When it comes to mountains, Vermont has the Greens, New Hampshire has the Whites, and Maine has the Blues. The Blues, better known as the Longfellow Range after Maine’s most famous poet, extend northeast from Bethel to the 5,268-foot Mt. Katahdin, the northern terminus of the Appalachian Trail. The section of the Blues from the Androscoggin River to the Bear River in Grafton Notch is called the Mahoosucs, likely an anglicized Abenaki term for “land that is hard to hunt in” or “abode of hungry animals.” Some historians believe the term means pinnacle or mountain peak.

Since the 1870s, travelers have visited the Bethel area to hike the peaks and neighboring foothills, breathe the clean mountain air, spark their creative spirits, and cure their blues. Not to be overshadowed by the more publicized and well-known Presidential Range and White Mountains, the Bethel Area Chamber of Commerce is reaching out to visitors of all ages and abilities to hike, walk, and backpack the variety of trails found in the western Maine region.

There are over two dozen day hikes in the area including the Mt. Will Trail, Step Falls Nature Preserve, Table Rock Trail, and Wright Trail leading up Goose Eye Mountain. The Grafton Loop Trail provides a three-night backpacking trip for the adventuresome. In town, the Bethel Pathway along the Androscoggin River, Paradise Road, and self-guided walking tours of the town’s historic district satisfy the casual, exercise walker.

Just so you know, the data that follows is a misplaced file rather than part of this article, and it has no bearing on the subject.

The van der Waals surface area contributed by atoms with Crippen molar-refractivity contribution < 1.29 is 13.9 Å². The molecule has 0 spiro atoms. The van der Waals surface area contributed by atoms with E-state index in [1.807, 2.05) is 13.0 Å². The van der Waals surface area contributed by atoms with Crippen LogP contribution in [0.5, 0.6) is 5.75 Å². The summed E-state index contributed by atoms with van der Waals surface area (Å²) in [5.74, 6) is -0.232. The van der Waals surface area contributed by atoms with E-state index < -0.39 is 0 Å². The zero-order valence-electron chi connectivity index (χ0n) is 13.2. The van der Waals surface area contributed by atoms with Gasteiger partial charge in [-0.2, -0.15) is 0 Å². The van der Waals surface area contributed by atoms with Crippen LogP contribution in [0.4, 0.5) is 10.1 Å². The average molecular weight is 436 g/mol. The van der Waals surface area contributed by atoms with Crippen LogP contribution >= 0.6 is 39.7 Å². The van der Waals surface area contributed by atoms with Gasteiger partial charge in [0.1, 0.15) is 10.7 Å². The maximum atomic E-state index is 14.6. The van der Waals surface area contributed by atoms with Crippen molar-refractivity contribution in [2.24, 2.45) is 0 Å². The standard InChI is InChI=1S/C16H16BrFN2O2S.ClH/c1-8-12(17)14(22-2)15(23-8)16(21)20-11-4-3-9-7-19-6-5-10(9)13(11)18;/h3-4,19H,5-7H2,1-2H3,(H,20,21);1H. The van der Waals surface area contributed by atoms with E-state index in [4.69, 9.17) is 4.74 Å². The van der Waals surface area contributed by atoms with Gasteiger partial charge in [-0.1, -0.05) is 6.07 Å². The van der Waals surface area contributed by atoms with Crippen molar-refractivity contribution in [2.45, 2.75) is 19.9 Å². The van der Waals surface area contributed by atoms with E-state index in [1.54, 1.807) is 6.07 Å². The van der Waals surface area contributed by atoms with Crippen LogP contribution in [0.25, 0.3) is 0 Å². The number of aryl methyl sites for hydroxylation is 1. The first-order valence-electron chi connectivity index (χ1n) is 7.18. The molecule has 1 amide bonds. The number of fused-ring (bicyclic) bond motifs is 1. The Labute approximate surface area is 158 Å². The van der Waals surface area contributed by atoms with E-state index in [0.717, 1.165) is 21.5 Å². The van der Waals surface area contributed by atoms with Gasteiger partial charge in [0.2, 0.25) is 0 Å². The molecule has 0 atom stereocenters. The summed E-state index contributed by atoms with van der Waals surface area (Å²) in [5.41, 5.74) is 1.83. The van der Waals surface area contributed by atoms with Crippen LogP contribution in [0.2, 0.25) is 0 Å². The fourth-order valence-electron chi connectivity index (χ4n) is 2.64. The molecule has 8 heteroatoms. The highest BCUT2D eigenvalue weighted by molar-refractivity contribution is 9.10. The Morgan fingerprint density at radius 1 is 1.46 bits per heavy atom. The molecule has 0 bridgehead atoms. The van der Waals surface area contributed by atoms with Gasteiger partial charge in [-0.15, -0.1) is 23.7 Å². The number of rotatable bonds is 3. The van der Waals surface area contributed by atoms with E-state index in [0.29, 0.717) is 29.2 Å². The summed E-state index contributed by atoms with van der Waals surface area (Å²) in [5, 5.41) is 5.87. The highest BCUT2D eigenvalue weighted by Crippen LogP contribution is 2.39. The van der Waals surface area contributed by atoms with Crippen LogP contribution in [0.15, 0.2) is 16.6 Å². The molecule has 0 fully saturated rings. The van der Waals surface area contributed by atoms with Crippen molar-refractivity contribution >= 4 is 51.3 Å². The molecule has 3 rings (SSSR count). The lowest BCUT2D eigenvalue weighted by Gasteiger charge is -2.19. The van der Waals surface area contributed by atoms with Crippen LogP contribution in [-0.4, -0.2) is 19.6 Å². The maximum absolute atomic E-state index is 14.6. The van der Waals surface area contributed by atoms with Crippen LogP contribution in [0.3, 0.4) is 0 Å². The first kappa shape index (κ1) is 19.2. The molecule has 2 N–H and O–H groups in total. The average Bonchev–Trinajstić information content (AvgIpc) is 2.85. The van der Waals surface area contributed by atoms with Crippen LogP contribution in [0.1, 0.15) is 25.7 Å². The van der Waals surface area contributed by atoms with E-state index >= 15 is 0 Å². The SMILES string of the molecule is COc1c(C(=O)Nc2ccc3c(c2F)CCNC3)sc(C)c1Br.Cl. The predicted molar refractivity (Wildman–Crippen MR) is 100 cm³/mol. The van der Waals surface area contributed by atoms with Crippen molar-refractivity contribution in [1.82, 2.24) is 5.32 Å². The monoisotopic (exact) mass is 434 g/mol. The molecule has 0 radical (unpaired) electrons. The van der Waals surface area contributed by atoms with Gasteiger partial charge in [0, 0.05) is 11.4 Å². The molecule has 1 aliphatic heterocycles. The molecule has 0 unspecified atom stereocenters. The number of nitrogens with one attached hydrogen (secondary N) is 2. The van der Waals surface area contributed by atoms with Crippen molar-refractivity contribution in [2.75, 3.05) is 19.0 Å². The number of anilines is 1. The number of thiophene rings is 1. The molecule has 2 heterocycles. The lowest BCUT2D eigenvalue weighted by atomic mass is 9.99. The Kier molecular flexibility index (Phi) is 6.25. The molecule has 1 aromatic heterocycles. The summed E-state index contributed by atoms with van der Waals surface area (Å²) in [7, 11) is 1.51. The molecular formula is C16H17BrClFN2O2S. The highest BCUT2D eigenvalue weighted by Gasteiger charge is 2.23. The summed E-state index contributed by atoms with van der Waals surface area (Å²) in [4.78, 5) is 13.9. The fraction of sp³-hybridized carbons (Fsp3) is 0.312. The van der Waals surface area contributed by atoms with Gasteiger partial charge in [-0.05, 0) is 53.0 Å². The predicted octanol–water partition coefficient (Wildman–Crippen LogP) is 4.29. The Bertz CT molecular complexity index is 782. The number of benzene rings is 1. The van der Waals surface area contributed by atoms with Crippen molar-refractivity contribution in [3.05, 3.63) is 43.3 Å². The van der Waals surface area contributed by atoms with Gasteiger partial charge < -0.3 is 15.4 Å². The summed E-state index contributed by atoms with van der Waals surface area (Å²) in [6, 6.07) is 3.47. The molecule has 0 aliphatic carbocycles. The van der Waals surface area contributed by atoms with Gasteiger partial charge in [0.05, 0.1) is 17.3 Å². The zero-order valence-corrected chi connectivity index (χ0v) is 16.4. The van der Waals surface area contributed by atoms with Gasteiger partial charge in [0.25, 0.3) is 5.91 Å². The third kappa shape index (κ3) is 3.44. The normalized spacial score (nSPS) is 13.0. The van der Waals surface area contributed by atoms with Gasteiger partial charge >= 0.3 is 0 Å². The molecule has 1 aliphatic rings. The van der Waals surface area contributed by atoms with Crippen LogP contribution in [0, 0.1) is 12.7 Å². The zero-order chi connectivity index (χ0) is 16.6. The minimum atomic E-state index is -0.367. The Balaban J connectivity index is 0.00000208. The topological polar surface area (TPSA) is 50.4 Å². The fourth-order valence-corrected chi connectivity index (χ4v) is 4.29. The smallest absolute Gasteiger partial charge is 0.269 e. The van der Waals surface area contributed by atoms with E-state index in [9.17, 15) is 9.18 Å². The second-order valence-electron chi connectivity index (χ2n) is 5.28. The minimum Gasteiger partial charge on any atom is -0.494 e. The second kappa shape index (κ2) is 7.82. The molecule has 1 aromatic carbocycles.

Rebuilt Table Rock Trail is a favorite with families. The 2.4-mile loop follows the Appalachian Trail’s white blaze to the blue-blazed trail. It rises gradually to a height of 900 feet above the trail head. (You may also take a right on the orange-blazed trail to ascend steeply. Children prefer this. Minor caves and clambering are fun.) From aptly named “Table Rock,” the vista includes 4,180-foot Old Speck Mountain, the third-highest mountain in Maine. Step Falls near Grafton Notch was the Nature Conservancy’s first preserve in Maine. The 24-acre preserve trail follows Wright Brook, a braided stream of steeply cascading pools dropping over 250 feet — making this one of Maine’s highest waterfalls. This is an ideal hike for nature photographers. The Mt. Will Trail, developed by the Bethel Conservation Commission, climbs 730 feet through the Bethel Town Forest. The North Ledges Section is highlighted by a descriptive nature trail, followed by a hike to south-facing ledges that afford views of the Androscoggin valley and Bethel village. The final rocky descent completes the 3.25-mile loop. The Wright Trail is a full-day’s loop hike up to the 3,860-foot summit of Goose Eye Mountain. This trail is part of the Maine Bureau of Parks and Lands’ Mahoosuc Unit.

For its hiking visitors, Bethel offers a variety of lodging from restored bed and breakfasts, historic inns, to resorts with swimming pools and golf courses, as well as motels and campgrounds. Dining options range from a half-dozen pizza places to Chinese, Korean, BBQ, vegetarian, English pub, microbrewery, and fine dining. Day hikers can pick up a pack lunch at the local supermarket or specialty-food stores. There is an outdoor outfitter in town for those in need of hiking, backpacking, and camping gear. The Bethel Area Chamber of Commerce office has trails maps for day hikes in the area and the staff will provide direction to the trail heads. For information on walking, hiking, and backpacking, contact the Bethel Area Chamber of Commerce at 1-800-442-5826 or online at www.bethelmaine.com.

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